NMD4C and MDC Launch Postdoctoral Fellowship Funding Competition

NMD4C and MDC Launch Postdoctoral Fellowship Funding Competition

Together, Muscular Dystrophy Canada and the Neuromuscular Disease Network for Canada are excited to announce the launch of a funding competition to award two postdoctoral fellowships in neuromuscular disease (NMD) research!

The fellowship provides salary support for early-career scientists to conduct postdoctoral studies in a laboratory focused on research of NMDs, with successful applicants being eligible to receive up to $40 000 in funding over a one-year period. The fellowship will allow early-career scientists to pursue NMD-related research that will impact the understanding the biological causes and/or new clinical treatment of NMDs while also supporting the recipients to pursue future independent research careers in the field of NMDs.

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National collaboration awards funding for newborn screening in spinal muscular atrophy (SMA)

  • SMA is the leading cause of genetic infant death.
  • Early diagnosis is imperative to halt irreversible motor neuron loss and disease progression.
  • More than $700,000 awarded to projects across three provinces.


Toronto, ON, July 21, 2021 – Muscular Dystrophy Canada (MDC) today announced funding for newborn screening projects focused on spinal muscular atrophy from Alberta, Manitoba and Quebec. These are the first applicants to be awarded funds as part of a collaboration with Novartis Pharmaceuticals Canada Inc. (Novartis). This multi-year initiative will see up to $2 million invested, as well as ongoing support for the generation of critical evidence and best-practices to help make newborn screening for SMA a national reality.

“In a neuromuscular disorder like SMA, where time is of the essence, early diagnosis and prompt access to treatments are critical to achieving the best possible outcomes. Unfortunately, this is not the reality for most Canadian children born with SMA,” said Stacey Lintern, CEO, Muscular Dystrophy Canada. “With today’s announcement and the unparalleled commitment of government leaders, Novartis, the SMA community and MDC’s dedicated Board of Directors, Fire Fighters, clients, donors and supporters, we are one step closer to ensuring all Canadian newborns are screened for SMA.”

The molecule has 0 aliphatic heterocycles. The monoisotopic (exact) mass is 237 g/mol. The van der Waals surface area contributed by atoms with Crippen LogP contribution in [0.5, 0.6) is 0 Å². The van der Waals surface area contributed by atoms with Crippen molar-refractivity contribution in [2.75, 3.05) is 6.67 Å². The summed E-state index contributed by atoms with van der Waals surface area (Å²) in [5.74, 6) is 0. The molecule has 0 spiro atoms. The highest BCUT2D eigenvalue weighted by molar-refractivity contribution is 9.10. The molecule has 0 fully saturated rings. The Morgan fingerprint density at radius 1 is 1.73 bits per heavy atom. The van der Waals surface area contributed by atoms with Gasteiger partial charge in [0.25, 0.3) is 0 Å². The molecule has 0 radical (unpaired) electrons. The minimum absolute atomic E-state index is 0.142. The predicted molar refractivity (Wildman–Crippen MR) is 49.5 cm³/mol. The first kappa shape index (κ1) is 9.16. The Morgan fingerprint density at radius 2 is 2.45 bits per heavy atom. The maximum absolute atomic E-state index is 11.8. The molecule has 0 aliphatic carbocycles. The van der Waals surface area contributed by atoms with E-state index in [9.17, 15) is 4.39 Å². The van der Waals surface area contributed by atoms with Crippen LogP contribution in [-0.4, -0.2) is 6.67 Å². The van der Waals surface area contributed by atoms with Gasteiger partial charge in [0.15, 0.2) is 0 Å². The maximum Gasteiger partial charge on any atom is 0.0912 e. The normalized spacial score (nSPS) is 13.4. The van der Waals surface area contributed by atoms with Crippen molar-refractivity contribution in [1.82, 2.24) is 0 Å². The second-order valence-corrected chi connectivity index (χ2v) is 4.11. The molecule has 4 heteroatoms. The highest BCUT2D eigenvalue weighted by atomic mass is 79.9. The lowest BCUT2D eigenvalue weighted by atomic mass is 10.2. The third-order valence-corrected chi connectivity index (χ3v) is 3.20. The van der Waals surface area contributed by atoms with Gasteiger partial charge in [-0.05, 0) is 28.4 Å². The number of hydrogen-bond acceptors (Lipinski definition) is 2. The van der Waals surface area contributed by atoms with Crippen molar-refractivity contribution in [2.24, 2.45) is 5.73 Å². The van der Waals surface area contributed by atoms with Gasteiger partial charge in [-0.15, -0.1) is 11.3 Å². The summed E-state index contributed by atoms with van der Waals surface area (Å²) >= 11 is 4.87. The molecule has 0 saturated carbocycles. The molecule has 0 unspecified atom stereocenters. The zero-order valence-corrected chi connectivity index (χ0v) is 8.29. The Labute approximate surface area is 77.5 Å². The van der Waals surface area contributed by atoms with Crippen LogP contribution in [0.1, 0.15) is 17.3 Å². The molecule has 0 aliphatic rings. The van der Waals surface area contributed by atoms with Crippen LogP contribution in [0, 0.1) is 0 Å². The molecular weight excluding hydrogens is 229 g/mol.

Newborn screening is a test done for babies shortly after birth to look for treatable diseases that usually show no symptoms in the newborn period. While Ontario is currently the only province to screen for SMA, MDC’s goal is to have the disorder added to all provincial newborn screening panels across Canada.

“As the mother of an infant with SMA who was not screened at birth, I know first-hand the devastating implications of delayed diagnosis,” said Laura Van Doormaal, Newborn Screening Advisory Committee member. “Today’s announcement means that one day soon, no matter where they live all families will have the opportunity to make critical healthcare decisions and realize their child’s full developmental potential from the very beginning.”

In order to ensure an evidence-based approach to funding, MDC and Novartis commissioned a readiness assessment to evaluate the feasibility of adding SMA to all provincial and territorial screening panels. Proposals were then evaluated by an independent international peer review committee under MDC’s guidance. Funded projects include pilot programs and the mapping of post-diagnosis referral pathways. Further details on the needs and readiness assessment, project selection, peer review and community advisory committees can be found here: muscle.ca/newborn-screening

“Our collaboration with Muscular Dystrophy Canada truly exemplifies the Novartis purpose of improving and extending patients’ lives,” said Andrea Marazzi Country Head, Novartis Pharmaceuticals Canada. “We’re honoured to partner on work that will bring lasting impact to the SMA community and healthcare systems across Canada. Time to diagnosis is crucial in SMA and we applaud the first round of funding recipients and all engaged provinces for their commitment to prioritize screening at birth.”

MDC will continue to work with British Columbia, Saskatchewan and the Maritimes to accelerate newborn screening for SMA coast-to-coast. Future phases of the national collaboration will include additional project funding, evaluation of projects and knowledge transfer, and exchange with stakeholders to ensure policy adoption across all provinces and territories.

About Muscular Dystrophy Canada

Muscular Dystrophy Canada’s mission is to enhance the lives of those affected with neuromuscular disorders by continually working to provide ongoing support and resources while relentlessly searching for a cure through well-funded research. To learn more about Muscular Dystrophy Canada, please explore our website or call our toll-free number at 1-800-567-2873.